As Taekwondo is a Korean martial art you will find that it is common for classes to be taught in both Korean and English.
You will especially find these words in the opening and closing ceremonies of each class.
Below are some of the words that you will hear and what they mean.
- Do-jang – The training area.
- Chung-neol – To lineup by rank. Senior members will be at the front of the class.
- Cha-ryeot – Attention – This stance is done by putting your heels together and having your feet at a 45 degree angle. Your hands will be in fists and at the side of your body with elbows slightly bent.
- Baro – At ease or return to previous position.
- An-jeo – Kneeling position, used when meditation.
- Hae-san – Class dismissed. You cannot leave the Do-jang without permission.
You are not expected to know all of these commands as soon as you start. You will be able to just follow along at the start and learn the terms over time.
A great way to remember them is repetition at home. You will find other helpful phrases at the end of this article.
Typically in a class the instructor will perform the action and then the most senior student will give the orders as it is disrespectful to issue commands to one’s senior.
The usual structure of a closing ceremony will go as follows:
- Students will be asked to line up facing the front of the Do-jang, the more senior students will be to your right. Meaning that if you are new to Taekwondo you will be lined up at the back left of the class.
- The instructor will get into An-jeo to begin mediation.
- After a appropriate amount of time the instructor will end meditation by clapping twice
- The senior student will then call Baro.
- The senior student will call the class to face the instructor and then bow.
- The second most senior student will call the class to face the senior student and bow.
- The second most senior student will then tell the rest of the class that training is over
- It is customary to clap when class is over.
Start Of A Taekwondo Class
The usual structure of a opening ceremony will go as follows:
- Students will be asked to form lines (Chung-neol).
- The class will be called to attention (Cha-ryeot).
- You will be asked to bow to the flags or the ceremony wall. The flags are typically of the country you are in, the Olympic flag, and the South Korean flag. This is to show respect to your country and the history of Taekwondo.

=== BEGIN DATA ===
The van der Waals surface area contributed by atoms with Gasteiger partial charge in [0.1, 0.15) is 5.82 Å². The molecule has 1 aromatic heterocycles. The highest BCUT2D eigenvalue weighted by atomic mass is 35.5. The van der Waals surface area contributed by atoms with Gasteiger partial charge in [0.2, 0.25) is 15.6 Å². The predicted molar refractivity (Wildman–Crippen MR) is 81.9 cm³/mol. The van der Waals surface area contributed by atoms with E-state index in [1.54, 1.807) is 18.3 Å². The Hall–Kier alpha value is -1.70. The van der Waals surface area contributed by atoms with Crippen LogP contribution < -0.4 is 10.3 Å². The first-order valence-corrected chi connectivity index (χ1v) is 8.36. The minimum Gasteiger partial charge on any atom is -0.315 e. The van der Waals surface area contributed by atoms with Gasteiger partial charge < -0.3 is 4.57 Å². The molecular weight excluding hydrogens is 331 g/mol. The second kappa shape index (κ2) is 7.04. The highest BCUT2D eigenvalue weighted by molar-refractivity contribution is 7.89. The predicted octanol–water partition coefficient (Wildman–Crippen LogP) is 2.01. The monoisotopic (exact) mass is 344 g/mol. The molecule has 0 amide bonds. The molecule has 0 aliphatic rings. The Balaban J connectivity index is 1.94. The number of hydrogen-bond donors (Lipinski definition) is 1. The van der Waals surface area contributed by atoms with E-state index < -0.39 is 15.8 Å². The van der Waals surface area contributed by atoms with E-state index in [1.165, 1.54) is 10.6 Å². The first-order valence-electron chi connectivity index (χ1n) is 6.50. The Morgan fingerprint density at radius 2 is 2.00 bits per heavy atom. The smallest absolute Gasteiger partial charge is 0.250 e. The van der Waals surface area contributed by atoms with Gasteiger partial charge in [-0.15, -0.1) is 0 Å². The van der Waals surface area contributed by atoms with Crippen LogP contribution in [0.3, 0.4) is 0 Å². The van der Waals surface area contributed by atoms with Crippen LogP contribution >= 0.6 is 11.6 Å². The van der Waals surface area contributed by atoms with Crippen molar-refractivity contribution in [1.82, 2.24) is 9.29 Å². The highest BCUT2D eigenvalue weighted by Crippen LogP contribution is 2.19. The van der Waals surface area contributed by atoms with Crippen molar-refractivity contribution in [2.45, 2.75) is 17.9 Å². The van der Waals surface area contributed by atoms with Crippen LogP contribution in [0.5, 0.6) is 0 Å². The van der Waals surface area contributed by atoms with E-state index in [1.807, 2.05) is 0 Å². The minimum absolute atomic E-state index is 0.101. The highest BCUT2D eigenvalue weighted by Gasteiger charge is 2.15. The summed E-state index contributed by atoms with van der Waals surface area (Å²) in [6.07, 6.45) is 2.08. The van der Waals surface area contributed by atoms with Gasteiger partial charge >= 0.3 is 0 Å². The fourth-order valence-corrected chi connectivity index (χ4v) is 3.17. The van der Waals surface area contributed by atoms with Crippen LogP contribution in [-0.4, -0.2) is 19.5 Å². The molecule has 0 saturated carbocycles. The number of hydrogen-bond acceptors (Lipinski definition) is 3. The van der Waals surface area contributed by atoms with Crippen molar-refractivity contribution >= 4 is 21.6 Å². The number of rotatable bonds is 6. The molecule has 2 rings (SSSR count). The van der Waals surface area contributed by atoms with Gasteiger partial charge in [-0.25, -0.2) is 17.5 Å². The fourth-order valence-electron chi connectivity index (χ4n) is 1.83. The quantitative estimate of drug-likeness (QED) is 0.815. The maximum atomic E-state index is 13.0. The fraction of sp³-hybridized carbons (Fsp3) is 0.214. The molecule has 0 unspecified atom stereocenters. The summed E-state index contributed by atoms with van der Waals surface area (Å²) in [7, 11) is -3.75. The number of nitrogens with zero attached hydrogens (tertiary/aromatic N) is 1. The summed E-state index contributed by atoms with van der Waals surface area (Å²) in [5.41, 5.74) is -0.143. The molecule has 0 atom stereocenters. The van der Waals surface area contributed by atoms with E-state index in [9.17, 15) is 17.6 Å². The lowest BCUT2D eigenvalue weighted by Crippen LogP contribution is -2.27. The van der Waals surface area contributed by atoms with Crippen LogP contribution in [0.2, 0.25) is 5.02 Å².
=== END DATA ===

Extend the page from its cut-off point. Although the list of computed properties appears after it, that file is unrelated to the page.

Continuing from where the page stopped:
- Some classes may ask you to say the tenets of taekwondo or ask the senior students to recite the student oath of Taekwondo. You can find both of these below.
- The senior student will then instruct the class to bow to the instructor.
- You will then be called to Baro and class will start.
In some classes you may meditate at the beginning of a lesson in order to get into the right mindset for Taekwondo.
Tenets Of Taekwondo
Sometimes you will be asked to recite the tenets of Taekwondo. They are based on the principles of the ancient Korean warriors the Hwarang who are responsible for the spread of Taekkyeon (the ancient form of Taekwondo). The tenets are:
- Self control
- Indomitable spirit
Student Oath Of Taekwondo
The student oath may be recited in class. This will be said by the senior members reciting one line each.
Everyone in class will either hold a hand over their heart or raise their right hand. The student oath of Taekwondo is below.
- I shall observe tenets of Taekwondo
- I shall respect instructor and seniors
- I shall never misuse Taekwondo
- I shall be a champion of freedom and justice
- I shall build a more peaceful world
Bowing is a pivotal part of both Taekwondo and Korean culture, it will be referred to in class as ‘Kyong ye’.
You are expected to bow to all the fellow students in your Do-jang when greeting them, even when you see each other out in public.
It is also customary to say ‘Taekwon’ when bowing, typically at a 15 degree angle and with eye contact.
As a student you are expected to bow to your instructor and any senior members on command.
A junior will bow before a senior member and typically lower than them to show respect.
This etiquette follows across other actions such as sitting down and standing up after a senior member to show respect.
Bowing is not just to show respect but also to humble yourself and show a willingness to learn from instructors and fellow students. Bowing will typically be done in silence, or saying “yes sir or ma’am”.
It is tradition to bow when entering a training area to show you are in the proper mindset and leaving the outside world behind.
You will also bow when leaving a training area to show you are exiting that mindset.
Sparring matches begin and end with a bow. This is to show respect and to remind yourself that your partner is a human and not a training dummy.
As well as bowing it is customary to give training equipment to fellow students with both hands.
You will also receive the training equipment with both hands. Remember to bow to say thank you.
Other Useful Phrases
- Hello – Annyeonghaseyo
- Goodbye – Annyeong (This is an informal way of saying goodbye)
- Thank you – Kamsahamnida
- Taekwondo school – Kwan
- Uniform – Dobok
- The sound you make when you yell – Ki-yahp
- Sparring – Gyoroggi
- Round of competition – Jeon
- Point scored in competition – Jeum
- Referee – Joo Sim
- Begin – Sijak
- End – Geuman
- One – Hana
- Two – Dul
- Three – Set
- Four – Net
- Five – Dasot
- Six – Yasot
- Seven – Ilgup
- Eight – Yosol
- Nine – Ahop
- Ten – Yeol
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